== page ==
US social media giants have said they’re ready to cooperate that has a UK probe into Russian meddling within the 2016 EU referendum.
In letters released by the House of Commons culture, media, as well as sport committee, Facebook as well as Twitter confirmed they’ll cooperate with the UK inquiry into what happened on their platforms around the time of Brexit as well as the 2017 general election.
According to Facebook’s letter to the inquiry, the US company had also been asked by the Electoral Commission to look at Russian interference, adding that will that will’ll aim to report back to both probes by the second week of December.
“We have also been contact by the Electoral Commission’s Head of Regulation as they carry out their work looking at possible Russian interference within the Brexit referendum,” said Facebook’s Simon Milner. “We understand that will similar letters have been sent by the Electoral Commission to relevant officers in Google as well as Twitter.
“We are right now considering how we can best respond to the Electoral Commission’s request for information as well as expect to be able to respond to them by the second week of December.”
Twitter’s Nick Pickles said the company might be hoping to report “within the coming weeks”, as well as went on to defend Twitter bots by recent harsh criticism within the media.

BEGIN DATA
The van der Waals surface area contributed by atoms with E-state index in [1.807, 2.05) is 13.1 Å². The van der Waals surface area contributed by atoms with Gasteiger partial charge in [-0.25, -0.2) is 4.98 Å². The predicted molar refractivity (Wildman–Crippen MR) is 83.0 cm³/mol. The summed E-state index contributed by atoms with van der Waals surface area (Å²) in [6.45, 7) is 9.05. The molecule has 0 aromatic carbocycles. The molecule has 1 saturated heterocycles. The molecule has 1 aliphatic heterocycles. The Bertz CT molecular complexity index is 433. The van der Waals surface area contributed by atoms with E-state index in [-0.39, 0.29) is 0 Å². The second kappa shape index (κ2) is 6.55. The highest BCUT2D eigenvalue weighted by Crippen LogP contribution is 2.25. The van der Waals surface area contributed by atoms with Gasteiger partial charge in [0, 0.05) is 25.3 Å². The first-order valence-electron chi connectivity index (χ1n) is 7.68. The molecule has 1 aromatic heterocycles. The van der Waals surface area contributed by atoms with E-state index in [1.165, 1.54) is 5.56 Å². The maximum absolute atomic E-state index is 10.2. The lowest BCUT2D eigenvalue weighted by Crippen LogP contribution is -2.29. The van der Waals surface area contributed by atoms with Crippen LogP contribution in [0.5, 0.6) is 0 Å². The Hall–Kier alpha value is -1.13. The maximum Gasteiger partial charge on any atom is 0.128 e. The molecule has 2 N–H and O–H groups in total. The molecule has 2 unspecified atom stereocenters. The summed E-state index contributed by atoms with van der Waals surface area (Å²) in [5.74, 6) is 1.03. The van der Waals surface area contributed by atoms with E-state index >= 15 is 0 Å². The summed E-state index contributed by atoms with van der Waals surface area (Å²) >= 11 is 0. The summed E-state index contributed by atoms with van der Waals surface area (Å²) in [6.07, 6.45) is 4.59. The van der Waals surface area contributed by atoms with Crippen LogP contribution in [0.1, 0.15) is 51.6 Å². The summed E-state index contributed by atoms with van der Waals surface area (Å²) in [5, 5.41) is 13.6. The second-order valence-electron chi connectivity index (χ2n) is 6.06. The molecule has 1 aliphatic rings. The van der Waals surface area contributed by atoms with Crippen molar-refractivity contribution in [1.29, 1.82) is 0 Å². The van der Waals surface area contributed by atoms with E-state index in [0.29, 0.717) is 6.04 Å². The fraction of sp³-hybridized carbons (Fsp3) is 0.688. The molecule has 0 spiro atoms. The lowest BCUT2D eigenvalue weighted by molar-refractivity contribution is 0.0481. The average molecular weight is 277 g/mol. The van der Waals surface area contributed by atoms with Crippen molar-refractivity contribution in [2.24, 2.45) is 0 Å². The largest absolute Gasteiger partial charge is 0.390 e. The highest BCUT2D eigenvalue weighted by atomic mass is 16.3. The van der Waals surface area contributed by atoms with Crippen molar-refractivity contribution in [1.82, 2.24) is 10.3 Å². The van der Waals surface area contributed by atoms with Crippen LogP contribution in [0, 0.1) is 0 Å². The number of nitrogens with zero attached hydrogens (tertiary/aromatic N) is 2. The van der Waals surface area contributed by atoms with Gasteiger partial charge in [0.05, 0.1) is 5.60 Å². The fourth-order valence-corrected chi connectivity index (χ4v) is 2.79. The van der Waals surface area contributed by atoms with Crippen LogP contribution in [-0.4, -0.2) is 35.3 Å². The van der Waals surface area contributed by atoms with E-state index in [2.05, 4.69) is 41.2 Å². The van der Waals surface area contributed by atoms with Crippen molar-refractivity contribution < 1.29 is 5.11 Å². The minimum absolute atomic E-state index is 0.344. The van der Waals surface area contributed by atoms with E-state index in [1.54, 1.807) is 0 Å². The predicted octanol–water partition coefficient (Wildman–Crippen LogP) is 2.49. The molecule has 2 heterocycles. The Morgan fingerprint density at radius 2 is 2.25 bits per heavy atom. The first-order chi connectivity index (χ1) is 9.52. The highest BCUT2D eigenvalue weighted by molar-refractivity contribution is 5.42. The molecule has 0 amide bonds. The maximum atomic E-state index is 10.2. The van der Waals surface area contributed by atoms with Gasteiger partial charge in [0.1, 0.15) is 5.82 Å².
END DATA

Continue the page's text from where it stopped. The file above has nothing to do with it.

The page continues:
“We are currently undertaking investigations into these questions as well as intend to share our findings within the coming weeks,” said Pickles.
“that will is actually important to note that will not all automated accounts are bad, whether posting air quality sensor readings or posting details of Wikipedia edits, while not all high activity accounts are bots. Equally, given Twitter’s central control — users choosing to follow or unfollow an account to curate what appears in their timeline — is actually a robust defence against low-quality automated accounts.”
The committee, chaired by Tory MP Damian Collins, wrote to Facebook founder Mark Zuckerberg as well as Twitter founder Jack Dorsey last month, asking them to produce whatever evidence existed that will Russian-linked groups had tried to interfere in recent British elections.
On Tuesday, Collins said British citizens had a “right” to know how the platforms had been used around the time of Brexit as well as the 2017 election.
“The British public have a right to understand the extent as well as scope of Russia’s disinformation campaign within the United Kingdom,” Collins said.
“The agreement of both Facebook as well as Twitter to provide the information that will I requested to the Digital, Culture, Media as well as Sport Select Committee is actually critical to our understanding of Russian interference in our political process.”
that will comes less than a week after BuzzFeed News uncovered a brand-new network of Russian-linked troll accounts that will had not been previously declared by Twitter to the US Congress.